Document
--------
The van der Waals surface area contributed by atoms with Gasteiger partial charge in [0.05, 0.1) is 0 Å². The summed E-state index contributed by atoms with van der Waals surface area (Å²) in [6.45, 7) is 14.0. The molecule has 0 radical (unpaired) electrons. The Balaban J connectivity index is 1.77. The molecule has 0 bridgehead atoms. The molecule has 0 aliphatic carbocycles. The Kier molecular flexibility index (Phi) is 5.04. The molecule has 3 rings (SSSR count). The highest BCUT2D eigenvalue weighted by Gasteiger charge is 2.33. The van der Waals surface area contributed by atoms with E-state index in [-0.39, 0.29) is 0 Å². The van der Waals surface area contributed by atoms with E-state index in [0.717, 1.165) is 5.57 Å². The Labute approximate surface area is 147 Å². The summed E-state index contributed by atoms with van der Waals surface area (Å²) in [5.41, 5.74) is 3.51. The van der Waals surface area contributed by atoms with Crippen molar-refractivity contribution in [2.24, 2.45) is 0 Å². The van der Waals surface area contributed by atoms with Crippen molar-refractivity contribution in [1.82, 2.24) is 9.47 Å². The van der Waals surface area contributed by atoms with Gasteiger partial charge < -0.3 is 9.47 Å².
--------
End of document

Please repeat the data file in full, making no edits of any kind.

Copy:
The van der Waals surface area contributed by atoms with Gasteiger partial charge in [0.05, 0.1) is 0 Å². The summed E-state index contributed by atoms with van der Waals surface area (Å²) in [6.45, 7) is 14.0. The molecule has 0 radical (unpaired) electrons. The Balaban J connectivity index is 1.77. The molecule has 0 bridgehead atoms. The molecule has 0 aliphatic carbocycles. The Kier molecular flexibility index (Phi) is 5.04. The molecule has 3 rings (SSSR count). The highest BCUT2D eigenvalue weighted by Gasteiger charge is 2.33. The van der Waals surface area contributed by atoms with E-state index in [-0.39, 0.29) is 0 Å². The van der Waals surface area contributed by atoms with E-state index in [0.717, 1.165) is 5.57 Å². The Labute approximate surface area is 147 Å². The summed E-state index contributed by atoms with van der Waals surface area (Å²) in [5.41, 5.74) is 3.51. The van der Waals surface area contributed by atoms with Crippen molar-refractivity contribution in [2.24, 2.45) is 0 Å². The van der Waals surface area contributed by atoms with Crippen molar-refractivity contribution in [1.82, 2.24) is 9.47 Å². The van der Waals surface area contributed by atoms with Gasteiger partial charge < -0.3 is 9.47 Å².